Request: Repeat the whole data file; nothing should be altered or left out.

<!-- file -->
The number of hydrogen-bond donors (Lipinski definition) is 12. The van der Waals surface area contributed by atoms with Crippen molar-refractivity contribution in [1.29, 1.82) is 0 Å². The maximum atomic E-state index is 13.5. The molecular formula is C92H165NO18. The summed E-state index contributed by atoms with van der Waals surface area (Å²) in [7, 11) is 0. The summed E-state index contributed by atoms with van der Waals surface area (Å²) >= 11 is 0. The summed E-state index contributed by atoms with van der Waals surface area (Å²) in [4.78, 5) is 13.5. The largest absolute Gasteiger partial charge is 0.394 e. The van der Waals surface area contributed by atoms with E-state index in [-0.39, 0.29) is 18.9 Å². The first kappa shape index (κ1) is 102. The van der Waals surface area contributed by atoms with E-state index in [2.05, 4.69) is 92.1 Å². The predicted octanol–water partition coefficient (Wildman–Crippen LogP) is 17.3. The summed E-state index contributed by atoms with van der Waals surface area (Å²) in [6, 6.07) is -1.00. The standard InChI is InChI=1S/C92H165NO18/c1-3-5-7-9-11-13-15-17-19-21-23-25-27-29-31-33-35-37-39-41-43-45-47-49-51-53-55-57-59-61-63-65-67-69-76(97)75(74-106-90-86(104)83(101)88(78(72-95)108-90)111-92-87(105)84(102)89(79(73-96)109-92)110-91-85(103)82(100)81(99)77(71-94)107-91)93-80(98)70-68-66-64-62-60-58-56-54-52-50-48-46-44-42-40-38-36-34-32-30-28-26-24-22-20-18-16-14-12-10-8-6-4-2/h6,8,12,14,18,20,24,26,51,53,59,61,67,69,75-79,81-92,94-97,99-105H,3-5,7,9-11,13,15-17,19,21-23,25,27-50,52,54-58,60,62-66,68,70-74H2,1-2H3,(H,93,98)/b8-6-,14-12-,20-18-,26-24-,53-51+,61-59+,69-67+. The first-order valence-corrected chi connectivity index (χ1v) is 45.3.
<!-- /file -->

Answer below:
The number of hydrogen-bond donors (Lipinski definition) is 12. The van der Waals surface area contributed by atoms with Crippen molar-refractivity contribution in [1.29, 1.82) is 0 Å². The maximum atomic E-state index is 13.5. The molecular formula is C92H165NO18. The summed E-state index contributed by atoms with van der Waals surface area (Å²) in [7, 11) is 0. The summed E-state index contributed by atoms with van der Waals surface area (Å²) >= 11 is 0. The summed E-state index contributed by atoms with van der Waals surface area (Å²) in [4.78, 5) is 13.5. The largest absolute Gasteiger partial charge is 0.394 e. The van der Waals surface area contributed by atoms with E-state index in [-0.39, 0.29) is 18.9 Å². The first kappa shape index (κ1) is 102. The van der Waals surface area contributed by atoms with E-state index in [2.05, 4.69) is 92.1 Å². The predicted octanol–water partition coefficient (Wildman–Crippen LogP) is 17.3. The summed E-state index contributed by atoms with van der Waals surface area (Å²) in [6, 6.07) is -1.00. The standard InChI is InChI=1S/C92H165NO18/c1-3-5-7-9-11-13-15-17-19-21-23-25-27-29-31-33-35-37-39-41-43-45-47-49-51-53-55-57-59-61-63-65-67-69-76(97)75(74-106-90-86(104)83(101)88(78(72-95)108-90)111-92-87(105)84(102)89(79(73-96)109-92)110-91-85(103)82(100)81(99)77(71-94)107-91)93-80(98)70-68-66-64-62-60-58-56-54-52-50-48-46-44-42-40-38-36-34-32-30-28-26-24-22-20-18-16-14-12-10-8-6-4-2/h6,8,12,14,18,20,24,26,51,53,59,61,67,69,75-79,81-92,94-97,99-105H,3-5,7,9-11,13,15-17,19,21-23,25,27-50,52,54-58,60,62-66,68,70-74H2,1-2H3,(H,93,98)/b8-6-,14-12-,20-18-,26-24-,53-51+,61-59+,69-67+. The first-order valence-corrected chi connectivity index (χ1v) is 45.3.